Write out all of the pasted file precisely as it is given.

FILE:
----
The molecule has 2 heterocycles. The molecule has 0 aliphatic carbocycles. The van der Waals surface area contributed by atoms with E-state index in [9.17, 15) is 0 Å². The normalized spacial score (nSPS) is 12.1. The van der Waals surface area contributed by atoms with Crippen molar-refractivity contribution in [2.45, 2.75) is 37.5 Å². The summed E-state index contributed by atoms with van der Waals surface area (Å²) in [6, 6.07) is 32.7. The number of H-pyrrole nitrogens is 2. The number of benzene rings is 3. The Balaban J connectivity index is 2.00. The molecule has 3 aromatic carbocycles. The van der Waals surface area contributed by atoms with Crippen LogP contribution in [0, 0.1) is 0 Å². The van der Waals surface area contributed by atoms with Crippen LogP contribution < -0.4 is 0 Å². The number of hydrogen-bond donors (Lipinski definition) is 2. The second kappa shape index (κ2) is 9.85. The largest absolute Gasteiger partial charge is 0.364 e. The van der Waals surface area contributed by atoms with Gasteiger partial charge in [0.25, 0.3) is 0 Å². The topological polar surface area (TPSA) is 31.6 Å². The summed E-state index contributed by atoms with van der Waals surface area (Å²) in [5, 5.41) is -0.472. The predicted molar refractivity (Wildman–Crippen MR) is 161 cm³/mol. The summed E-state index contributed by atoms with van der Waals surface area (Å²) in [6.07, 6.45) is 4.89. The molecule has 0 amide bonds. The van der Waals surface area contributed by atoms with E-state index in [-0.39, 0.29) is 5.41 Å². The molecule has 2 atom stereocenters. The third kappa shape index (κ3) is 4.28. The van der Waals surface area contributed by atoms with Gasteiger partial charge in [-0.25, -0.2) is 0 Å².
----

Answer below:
The molecule has 2 heterocycles. The molecule has 0 aliphatic carbocycles. The van der Waals surface area contributed by atoms with E-state index in [9.17, 15) is 0 Å². The normalized spacial score (nSPS) is 12.1. The van der Waals surface area contributed by atoms with Crippen molar-refractivity contribution in [2.45, 2.75) is 37.5 Å². The summed E-state index contributed by atoms with van der Waals surface area (Å²) in [6, 6.07) is 32.7. The number of H-pyrrole nitrogens is 2. The number of benzene rings is 3. The Balaban J connectivity index is 2.00. The molecule has 3 aromatic carbocycles. The van der Waals surface area contributed by atoms with Crippen LogP contribution in [0, 0.1) is 0 Å². The van der Waals surface area contributed by atoms with Crippen LogP contribution < -0.4 is 0 Å². The number of hydrogen-bond donors (Lipinski definition) is 2. The second kappa shape index (κ2) is 9.85. The largest absolute Gasteiger partial charge is 0.364 e. The van der Waals surface area contributed by atoms with Gasteiger partial charge in [0.25, 0.3) is 0 Å². The topological polar surface area (TPSA) is 31.6 Å². The summed E-state index contributed by atoms with van der Waals surface area (Å²) in [5, 5.41) is -0.472. The predicted molar refractivity (Wildman–Crippen MR) is 161 cm³/mol. The summed E-state index contributed by atoms with van der Waals surface area (Å²) in [6.07, 6.45) is 4.89. The molecule has 0 amide bonds. The van der Waals surface area contributed by atoms with E-state index in [-0.39, 0.29) is 5.41 Å². The molecule has 2 atom stereocenters. The third kappa shape index (κ3) is 4.28. The van der Waals surface area contributed by atoms with Gasteiger partial charge in [-0.25, -0.2) is 0 Å².